Tokamak Energy builds super magnets for fusion plant testing

February 7, 2023, 9:55AMNuclear News
Tokamak Energy's high-temperature superconducting (HTS) tape is used in its HTS magnets. (Photo: Tokamak Energy)

Tokamak Energy announced on February 6 that it has built a world-first set of high-temperature superconducting (HTS) magnets, to be assembled and tested in fusion power plant–relevant scenarios.

Creating sustainable fusion energy requires strong magnetic fields to confine and control the extremely hot, positively charged hydrogen fuel, which becomes a plasma several times hotter than the sun.

The details: According to Tokamak Energy, its new Demo4 facility will consist of 44 individual magnetic coils recently manufactured using 38 km of HTS tape, which carries currents with zero electrical resistance and requires five times less cooling power than traditional superconducting materials.

Demo4 will have a magnetic field strength of more than 18 tesla, nearly 1 million times stronger than the Earth’s magnetic field.

The testing: Demo4 will comprise 14 toroidal field limbs and a pair of poloidal field coil stacks to form a cage-shaped structure. It will need be tested at an extremely low temperature of −253°C–just 20 degrees above absolute zero.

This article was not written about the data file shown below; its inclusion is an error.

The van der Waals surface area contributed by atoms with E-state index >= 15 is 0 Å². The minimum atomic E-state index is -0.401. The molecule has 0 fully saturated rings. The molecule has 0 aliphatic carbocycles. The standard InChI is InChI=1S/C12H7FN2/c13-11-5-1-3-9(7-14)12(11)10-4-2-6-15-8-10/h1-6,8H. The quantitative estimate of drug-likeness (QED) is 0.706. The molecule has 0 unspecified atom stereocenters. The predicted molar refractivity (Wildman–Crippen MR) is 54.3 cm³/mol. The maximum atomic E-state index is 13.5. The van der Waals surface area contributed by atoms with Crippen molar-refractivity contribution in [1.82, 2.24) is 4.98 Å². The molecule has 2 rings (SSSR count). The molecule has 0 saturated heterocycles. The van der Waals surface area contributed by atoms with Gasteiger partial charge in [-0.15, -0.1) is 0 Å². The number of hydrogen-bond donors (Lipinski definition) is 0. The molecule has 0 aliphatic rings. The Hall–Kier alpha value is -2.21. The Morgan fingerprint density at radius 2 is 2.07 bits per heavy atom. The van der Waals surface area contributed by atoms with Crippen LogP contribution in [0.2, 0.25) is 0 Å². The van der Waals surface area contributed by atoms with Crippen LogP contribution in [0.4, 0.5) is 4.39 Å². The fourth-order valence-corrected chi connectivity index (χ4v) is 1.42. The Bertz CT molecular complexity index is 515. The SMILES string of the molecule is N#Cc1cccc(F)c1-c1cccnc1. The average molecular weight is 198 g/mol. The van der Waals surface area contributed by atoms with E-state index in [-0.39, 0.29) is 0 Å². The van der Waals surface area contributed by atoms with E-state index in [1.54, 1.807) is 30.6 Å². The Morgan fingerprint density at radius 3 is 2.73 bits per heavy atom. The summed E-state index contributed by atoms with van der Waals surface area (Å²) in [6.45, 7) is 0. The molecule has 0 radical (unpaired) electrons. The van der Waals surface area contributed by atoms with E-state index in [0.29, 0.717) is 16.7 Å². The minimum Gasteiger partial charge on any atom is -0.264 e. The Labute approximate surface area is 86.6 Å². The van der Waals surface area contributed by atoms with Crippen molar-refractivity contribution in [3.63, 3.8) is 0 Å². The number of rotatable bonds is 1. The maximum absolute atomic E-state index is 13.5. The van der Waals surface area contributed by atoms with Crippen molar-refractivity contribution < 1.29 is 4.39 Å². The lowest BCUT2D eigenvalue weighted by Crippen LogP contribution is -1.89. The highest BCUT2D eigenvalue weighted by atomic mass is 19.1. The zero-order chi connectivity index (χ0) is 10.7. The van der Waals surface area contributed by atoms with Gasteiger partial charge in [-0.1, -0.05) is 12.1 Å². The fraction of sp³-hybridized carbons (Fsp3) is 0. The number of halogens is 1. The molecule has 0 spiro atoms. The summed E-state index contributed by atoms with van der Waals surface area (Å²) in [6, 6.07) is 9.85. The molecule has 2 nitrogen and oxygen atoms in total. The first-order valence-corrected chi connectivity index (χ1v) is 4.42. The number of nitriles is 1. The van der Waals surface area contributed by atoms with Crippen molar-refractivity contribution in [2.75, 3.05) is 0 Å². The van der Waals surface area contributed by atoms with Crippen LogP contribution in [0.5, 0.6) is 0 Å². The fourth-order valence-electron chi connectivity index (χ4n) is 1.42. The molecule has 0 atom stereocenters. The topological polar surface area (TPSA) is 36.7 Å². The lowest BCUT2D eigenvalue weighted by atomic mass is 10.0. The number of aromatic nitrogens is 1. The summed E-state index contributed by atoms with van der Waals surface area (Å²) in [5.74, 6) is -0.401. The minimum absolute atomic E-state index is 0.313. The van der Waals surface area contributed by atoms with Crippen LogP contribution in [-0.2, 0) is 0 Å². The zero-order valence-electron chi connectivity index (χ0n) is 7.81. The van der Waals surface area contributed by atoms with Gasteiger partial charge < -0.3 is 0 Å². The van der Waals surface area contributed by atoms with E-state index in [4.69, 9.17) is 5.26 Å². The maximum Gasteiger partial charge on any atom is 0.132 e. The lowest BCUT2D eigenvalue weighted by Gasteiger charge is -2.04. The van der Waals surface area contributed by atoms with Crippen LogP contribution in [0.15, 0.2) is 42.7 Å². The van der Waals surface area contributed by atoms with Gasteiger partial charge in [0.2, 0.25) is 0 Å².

Strong magnetic fields are generated by passing large electrical currents through arrays of electromagnetic coils that will surround the plasma in future power plants. The magnets are wound with precision from the HTS tapes, which are multilayered conductors made mostly of strong and conductive metals, but with an internal coating of rare earth barium copper oxide (REBCO) superconducting material.

The tapes are typically 12 mm wide and less than 0.1 mm thick, containing just a “human hair” of REBCO deposited as a thin coating, according to Tokamak Energy.

Full assembly at Tokamak Energy’s headquarters in Milton Park, near Oxford, U.K., will be completed this year. Testing will extend into 2024, informing designs and operational scenarios for the company’s advanced prototype, ST80-HTS, and the subsequent fusion power plant, ST-E1.

They said it: Chris Kelsall, Tokamak Energy chief executive officer, said, “Tokamak Energy has been a pioneer in recognizing the opportunity to apply and develop high-temperature superconducting technology for fusion energy. The learnings from Demo4 will be a key catalyst for delivering the global deployment of compact, low-cost spherical tokamak power plants. We are proud to be delivering this world-first, complete system of HTS magnetic coils, which will now be assembled into a full tokamak configuration for testing.”

Rod Bateman, HTS magnet development manager at Tokamak Energy, added, “This is a huge, visible moment that we’re really excited about. Our magnets enable the construction and operations of spherical tokamaks, and so are a game changer for getting clean, limitless fusion energy on the grid faster. Demo4 will allow us to create substantial magnetic forces and test them in fusion power plant–relevant scenarios. Importantly, it will substantially progress the technology readiness level of HTS magnets as a key part of our mission to demonstrate grid-ready fusion in the early 2030s.”

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